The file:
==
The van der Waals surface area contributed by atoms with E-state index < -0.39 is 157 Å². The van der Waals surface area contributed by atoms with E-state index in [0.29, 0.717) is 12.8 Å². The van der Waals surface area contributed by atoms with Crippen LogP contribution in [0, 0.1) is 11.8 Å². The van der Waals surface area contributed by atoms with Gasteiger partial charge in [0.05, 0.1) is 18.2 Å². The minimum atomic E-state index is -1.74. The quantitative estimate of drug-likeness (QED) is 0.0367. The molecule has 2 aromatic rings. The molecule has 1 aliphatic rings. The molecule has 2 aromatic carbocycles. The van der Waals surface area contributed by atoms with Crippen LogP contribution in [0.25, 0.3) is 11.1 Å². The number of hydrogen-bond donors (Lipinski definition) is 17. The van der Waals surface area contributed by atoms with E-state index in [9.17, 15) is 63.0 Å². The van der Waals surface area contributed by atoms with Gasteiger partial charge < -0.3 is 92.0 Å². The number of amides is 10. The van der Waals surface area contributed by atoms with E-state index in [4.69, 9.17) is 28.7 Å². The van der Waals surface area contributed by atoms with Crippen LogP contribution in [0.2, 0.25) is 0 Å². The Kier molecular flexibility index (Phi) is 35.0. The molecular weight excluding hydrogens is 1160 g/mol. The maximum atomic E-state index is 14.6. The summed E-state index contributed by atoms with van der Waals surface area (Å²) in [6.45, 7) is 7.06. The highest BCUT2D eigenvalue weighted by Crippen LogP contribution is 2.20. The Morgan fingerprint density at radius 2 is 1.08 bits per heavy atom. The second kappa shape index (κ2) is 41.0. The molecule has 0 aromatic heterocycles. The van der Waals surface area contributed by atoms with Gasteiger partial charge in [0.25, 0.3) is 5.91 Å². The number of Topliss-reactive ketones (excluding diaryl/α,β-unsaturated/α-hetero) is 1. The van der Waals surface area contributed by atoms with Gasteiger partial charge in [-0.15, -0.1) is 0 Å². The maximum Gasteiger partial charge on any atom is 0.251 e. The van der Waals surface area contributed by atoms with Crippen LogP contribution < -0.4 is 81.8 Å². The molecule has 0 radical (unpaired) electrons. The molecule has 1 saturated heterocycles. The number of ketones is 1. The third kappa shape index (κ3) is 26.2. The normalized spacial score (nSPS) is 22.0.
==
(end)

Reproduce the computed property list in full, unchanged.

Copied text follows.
The van der Waals surface area contributed by atoms with E-state index < -0.39 is 157 Å². The van der Waals surface area contributed by atoms with E-state index in [0.29, 0.717) is 12.8 Å². The van der Waals surface area contributed by atoms with Crippen LogP contribution in [0, 0.1) is 11.8 Å². The van der Waals surface area contributed by atoms with Gasteiger partial charge in [0.05, 0.1) is 18.2 Å². The minimum atomic E-state index is -1.74. The quantitative estimate of drug-likeness (QED) is 0.0367. The molecule has 2 aromatic rings. The molecule has 1 aliphatic rings. The molecule has 2 aromatic carbocycles. The van der Waals surface area contributed by atoms with Crippen LogP contribution in [0.25, 0.3) is 11.1 Å². The number of hydrogen-bond donors (Lipinski definition) is 17. The van der Waals surface area contributed by atoms with E-state index in [9.17, 15) is 63.0 Å². The van der Waals surface area contributed by atoms with Gasteiger partial charge < -0.3 is 92.0 Å². The number of amides is 10. The van der Waals surface area contributed by atoms with E-state index in [4.69, 9.17) is 28.7 Å². The van der Waals surface area contributed by atoms with Crippen LogP contribution in [0.2, 0.25) is 0 Å². The Kier molecular flexibility index (Phi) is 35.0. The molecular weight excluding hydrogens is 1160 g/mol. The maximum atomic E-state index is 14.6. The summed E-state index contributed by atoms with van der Waals surface area (Å²) in [6.45, 7) is 7.06. The highest BCUT2D eigenvalue weighted by Crippen LogP contribution is 2.20. The Morgan fingerprint density at radius 2 is 1.08 bits per heavy atom. The second kappa shape index (κ2) is 41.0. The molecule has 0 aromatic heterocycles. The van der Waals surface area contributed by atoms with Gasteiger partial charge in [0.25, 0.3) is 5.91 Å². The number of Topliss-reactive ketones (excluding diaryl/α,β-unsaturated/α-hetero) is 1. The van der Waals surface area contributed by atoms with Gasteiger partial charge in [-0.15, -0.1) is 0 Å². The maximum Gasteiger partial charge on any atom is 0.251 e. The van der Waals surface area contributed by atoms with Crippen LogP contribution < -0.4 is 81.8 Å². The molecule has 0 radical (unpaired) electrons. The molecule has 1 saturated heterocycles. The number of ketones is 1. The third kappa shape index (κ3) is 26.2. The normalized spacial score (nSPS) is 22.0.